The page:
A Brother Should Be a Guard and Defender to His Sister

The story of Charles and Mary Lamb is a familiar story that has often been told. In a sudden fit of insanity, the sister took the life of her own mother. From that time on, she was subject to recurring fits of violent insanity. There were premonitory symptoms, and when these were discerned, Charles and Mary would go, hand in hand, to the asylum, where for a time, she must be confined. One of their friends tells how he suddenly came upon Charles and Mary who were weeping bitterly as they walked hand in hand down the little woodland path to the madhouse. This was a trial that Charles Lamb bore, not for one or two years, but for thirty-five years – all of the time in love and patience. Yes! a brother is to be the protector of his sister!

There is another way in which he will protect her. Every young man knows the young men who are impure and wicked. He will not stand by and see such a young man become the companion of his pure sister. He will, if he is a true brother, warn her of the other man’s character. A sister will do well to heed and seek a brother’s counsel about the men with whom she would form close friendships. Likewise, a brother will do well to talk confidentially and frankly with his sister about the young women with whom he is considering dating. Girls know girls and boys know boys. A sister will know if a girl is true and worthy of her brother’s consideration or if she is covering up her true character in a female seduction of him. A true sister will know and tell her brother these things, and the brother will do likewise for his sister.

A Sister & Brother Will Be an Inspiration of Purity and Virtue to Each Other

The greatest challenge a young man or woman faces today is keeping them selves pure. They hear, “everyone is doing it”. That is a lie! Let’s suppose we say everyone is taking drugs. Does that make it right. No! A pure, moral life is hard for every young man and women to keep, however, it is a choice they must make. There is pressure on every side to yield. God says, “Neither yield ye your members as instruments of unrighteousness unto sin: but yield yourselves unto God, as those that are alive from the dead, and your members as instruments of righteousness unto God” (Romans 6:13).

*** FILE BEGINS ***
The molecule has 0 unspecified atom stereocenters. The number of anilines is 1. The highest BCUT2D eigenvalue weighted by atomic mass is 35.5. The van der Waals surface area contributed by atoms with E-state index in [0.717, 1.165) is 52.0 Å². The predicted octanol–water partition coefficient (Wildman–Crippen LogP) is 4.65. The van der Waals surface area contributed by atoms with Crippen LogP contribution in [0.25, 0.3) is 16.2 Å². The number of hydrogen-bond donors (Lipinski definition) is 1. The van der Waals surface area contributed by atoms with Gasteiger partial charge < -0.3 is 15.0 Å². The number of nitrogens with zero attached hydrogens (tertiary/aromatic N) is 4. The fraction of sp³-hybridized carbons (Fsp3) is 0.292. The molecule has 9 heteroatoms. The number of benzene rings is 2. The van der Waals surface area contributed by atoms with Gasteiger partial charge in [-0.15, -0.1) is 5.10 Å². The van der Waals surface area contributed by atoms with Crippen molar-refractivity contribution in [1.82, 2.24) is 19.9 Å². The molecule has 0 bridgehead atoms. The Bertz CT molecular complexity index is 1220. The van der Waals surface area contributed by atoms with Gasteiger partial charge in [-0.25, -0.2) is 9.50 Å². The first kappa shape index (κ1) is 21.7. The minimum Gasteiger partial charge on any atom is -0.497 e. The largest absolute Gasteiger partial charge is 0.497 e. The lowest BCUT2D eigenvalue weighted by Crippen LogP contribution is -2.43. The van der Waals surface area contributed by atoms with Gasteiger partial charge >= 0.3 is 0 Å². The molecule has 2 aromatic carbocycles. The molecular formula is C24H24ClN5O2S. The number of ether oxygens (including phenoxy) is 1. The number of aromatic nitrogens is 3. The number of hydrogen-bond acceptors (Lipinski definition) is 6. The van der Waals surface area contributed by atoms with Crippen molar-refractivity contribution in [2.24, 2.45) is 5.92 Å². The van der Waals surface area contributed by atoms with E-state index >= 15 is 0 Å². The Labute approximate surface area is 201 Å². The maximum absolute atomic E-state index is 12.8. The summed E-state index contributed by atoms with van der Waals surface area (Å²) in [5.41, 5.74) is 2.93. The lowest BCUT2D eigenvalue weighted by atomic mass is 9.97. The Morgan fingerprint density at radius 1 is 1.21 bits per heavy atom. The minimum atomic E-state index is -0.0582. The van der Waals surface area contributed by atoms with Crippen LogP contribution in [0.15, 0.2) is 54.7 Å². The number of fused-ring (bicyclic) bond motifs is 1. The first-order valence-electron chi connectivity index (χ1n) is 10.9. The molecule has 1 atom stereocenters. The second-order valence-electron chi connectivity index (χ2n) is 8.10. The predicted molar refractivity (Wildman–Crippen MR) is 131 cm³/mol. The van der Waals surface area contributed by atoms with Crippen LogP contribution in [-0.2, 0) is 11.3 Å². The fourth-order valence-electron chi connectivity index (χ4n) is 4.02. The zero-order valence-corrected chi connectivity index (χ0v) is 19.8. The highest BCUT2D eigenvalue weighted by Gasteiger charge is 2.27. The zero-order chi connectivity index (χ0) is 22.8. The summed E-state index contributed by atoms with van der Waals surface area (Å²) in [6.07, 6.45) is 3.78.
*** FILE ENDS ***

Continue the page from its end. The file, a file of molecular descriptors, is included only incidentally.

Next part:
Temptations tests a young man, often more subtly and powerfully than it does a young woman. However, a great verse to memorize is I Corinthians 10:13. “There hath no temptation taken you but such as is common to man: but God is faithful, who will not suffer you to be tempted above that ye are able; but will with the temptation also make a way to escape, that ye may be able to bear it.”

Every sister has an opportunity to be helpful here! She can be an example in actions and attitude, so pure and sweetly attractive, that the memory of her character will go with her brother out into the world and serve him as a shield of defense. When evil tempts him, the thoughts of his sister will rise up as an example before him, bringing sheer disgust and loathing for the temptress. Surely it would seem to be worthwhile for every girl to seek to have this abiding influence in her brother’s life. She can make virtue so attractive that he will always be repelled by vice. She could have no higher compliment than for a brother to say that he wants to marry someone with character like his sister. “Who can find a virtuous woman? for her price is far above rubies” (Proverbs 31:10).